After The Spirit of Gravity in February I ended up talking to Jason Hotchkiss and Jo Summers. I knew Jason from a Build Brighton guitar pedal workshop years ago and as a sound artist from Sound Plotting, but Jo knew Jason as the game developer who made 1D Pong. After talking about 1D Pong and another 1D dungeon crawler we started thinking about the most ridiculous 1D game we could imagine in 2023 and settled on 1D, 1 button battle royale.
Normally that’s where the story would end, but for some reason the idea kept rattling around in my head and eventually I ended up putting my thoughts down in a Google Doc and started thinking about how to make it happen.
To be a battle royale the game had to be multiplayer with players on a shared map trying to shoot each other, but a 1D display meant the gameplay couldn’t come from aiming. Judging the distance to shoot by charging and launching a missile solved this problem and provided a fun core gameplay loop which could be implemented with a single button. Hold the button to charge the missile then release the button to fire a distance dependent on the time the button was held.
With the button used for shooting, moving players around had to rely on another key feature of battle royale games: the shrinking map. The game would start with a large map filling the display and would position players randomly as they joined. Periodically the map would shrink and randomize the player positions within the smaller play area. This would create a natural tempo increase in the game as players would move closer together, so players could fire shorter distances and so fire more often. Eventually all the players would be next to each other, so just tapping a button would always result in hitting a player, ensuring the game came to a swift end.
Jason had already suggested the Raspberry Pi Pico as a potential hardware platform, so I built a prototype as a Linux terminal application which outputs frames as lines of ASCII to quickly test the design in a way that might be easy to port. The first prototypes were surprisingly fun. Some tweaking of the map resize period gave good players enough time to range-find long distances while not making weaker players wait too long if they were a long way from the action. As the map got smaller the action got more frantic before ending in a flurry of button mashing as planned.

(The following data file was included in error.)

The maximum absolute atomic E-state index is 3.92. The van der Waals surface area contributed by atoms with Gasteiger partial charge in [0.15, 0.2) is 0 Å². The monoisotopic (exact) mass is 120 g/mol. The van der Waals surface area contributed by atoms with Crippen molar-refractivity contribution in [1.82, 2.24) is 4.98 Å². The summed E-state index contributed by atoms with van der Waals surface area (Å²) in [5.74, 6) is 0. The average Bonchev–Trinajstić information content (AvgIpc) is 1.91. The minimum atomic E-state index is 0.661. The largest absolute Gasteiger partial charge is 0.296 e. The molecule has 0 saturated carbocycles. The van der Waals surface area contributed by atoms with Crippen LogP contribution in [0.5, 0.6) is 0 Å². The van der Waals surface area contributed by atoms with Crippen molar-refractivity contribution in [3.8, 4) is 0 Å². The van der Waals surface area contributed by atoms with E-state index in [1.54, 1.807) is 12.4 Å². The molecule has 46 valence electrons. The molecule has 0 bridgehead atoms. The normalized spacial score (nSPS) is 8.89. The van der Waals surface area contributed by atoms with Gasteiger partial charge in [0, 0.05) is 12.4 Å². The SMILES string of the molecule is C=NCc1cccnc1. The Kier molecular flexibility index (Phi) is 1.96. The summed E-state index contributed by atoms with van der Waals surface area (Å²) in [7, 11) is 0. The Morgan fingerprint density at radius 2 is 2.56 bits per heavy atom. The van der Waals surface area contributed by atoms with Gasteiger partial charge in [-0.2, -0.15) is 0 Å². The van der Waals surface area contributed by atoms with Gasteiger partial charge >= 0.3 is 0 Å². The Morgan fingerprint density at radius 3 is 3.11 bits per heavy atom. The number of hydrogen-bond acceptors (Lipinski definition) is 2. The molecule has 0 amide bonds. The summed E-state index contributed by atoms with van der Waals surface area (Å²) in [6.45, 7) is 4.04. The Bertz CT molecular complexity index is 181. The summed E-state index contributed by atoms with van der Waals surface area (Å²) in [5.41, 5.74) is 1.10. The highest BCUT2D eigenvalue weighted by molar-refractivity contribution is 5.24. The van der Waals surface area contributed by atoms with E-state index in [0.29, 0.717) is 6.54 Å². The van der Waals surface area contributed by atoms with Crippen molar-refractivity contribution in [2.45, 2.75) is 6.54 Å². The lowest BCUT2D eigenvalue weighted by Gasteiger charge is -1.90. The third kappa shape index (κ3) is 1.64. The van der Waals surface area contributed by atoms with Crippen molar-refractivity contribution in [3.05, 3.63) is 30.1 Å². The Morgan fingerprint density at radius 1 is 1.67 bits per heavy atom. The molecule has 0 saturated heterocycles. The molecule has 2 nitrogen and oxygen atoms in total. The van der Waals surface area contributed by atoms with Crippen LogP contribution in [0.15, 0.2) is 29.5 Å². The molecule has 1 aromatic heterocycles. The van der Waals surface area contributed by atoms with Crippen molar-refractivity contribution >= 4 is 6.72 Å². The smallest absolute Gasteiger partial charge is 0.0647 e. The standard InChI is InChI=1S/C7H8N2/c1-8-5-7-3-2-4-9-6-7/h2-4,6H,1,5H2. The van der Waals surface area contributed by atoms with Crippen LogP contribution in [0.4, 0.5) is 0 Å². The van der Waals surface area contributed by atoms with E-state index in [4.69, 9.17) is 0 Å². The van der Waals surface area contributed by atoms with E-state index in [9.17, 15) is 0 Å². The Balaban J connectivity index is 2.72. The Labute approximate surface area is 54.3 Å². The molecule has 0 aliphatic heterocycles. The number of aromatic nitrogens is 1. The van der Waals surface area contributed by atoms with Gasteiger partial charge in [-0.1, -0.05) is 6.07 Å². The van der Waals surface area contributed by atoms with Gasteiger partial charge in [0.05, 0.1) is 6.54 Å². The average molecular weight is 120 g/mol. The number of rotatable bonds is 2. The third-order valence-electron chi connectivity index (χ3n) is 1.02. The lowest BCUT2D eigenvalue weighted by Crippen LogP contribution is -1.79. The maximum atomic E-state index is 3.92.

The slow pace at the start gave players enough time to learn how to play, but could feel frustrating when all the targets were at the other end of the map. A solution came by adding loot boxes, another feature common to battle royale games. Scattering loot boxes across the map meant players would always have something nearby to shoot, helped maps feel more varied and provided a way to add depth via power-ups and another way to move around via teleporters.
Loot boxes also added another interesting gameplay choice: should I try to snipe an opponent immediately or get tooled up first? The initial design always fired missiles at the nearest target, which Jo highlighted as a problem as it meant you couldn’t always pick your target. An easy solution was to alternate the direction of fire. Just tapping the button meant players could quickly launch a missile in the wrong direction before getting back to carefully charging a shot to fire in the right direction again.
After playtesting the software version at The Brighton Indie Gamedev social, I was convinced that the game was fun and started thinking about hardware. I expected it to be a lot of work to get running on the Pico, especially as I’d allowed myself to joyride some relatively new C++ features like lambdas and auto parameter types, but g++ happily took my fancy code and cross compiled it without any complaints. I could also use PuTTY to connect to the Pico as a USB serial device to see the ASCII output, which was incredibly useful while testing the hardware without the LED display and then for debugging problems while getting the display working.
I ended up with a hardware main function (which wired the inputs up to the Pico pins and redirected the output to the USB serial interface), a terminal main function (which used some hacks to get unbuffered keyboard presses) and renderTerminal and renderRgb methods implemented by the game objects. The rest of the code was shared between the two builds, allowing me to quickly develop, test and debug the game using VS Code and gdb, then cross compile and drag a binary to the Pico mounted as a USB drive.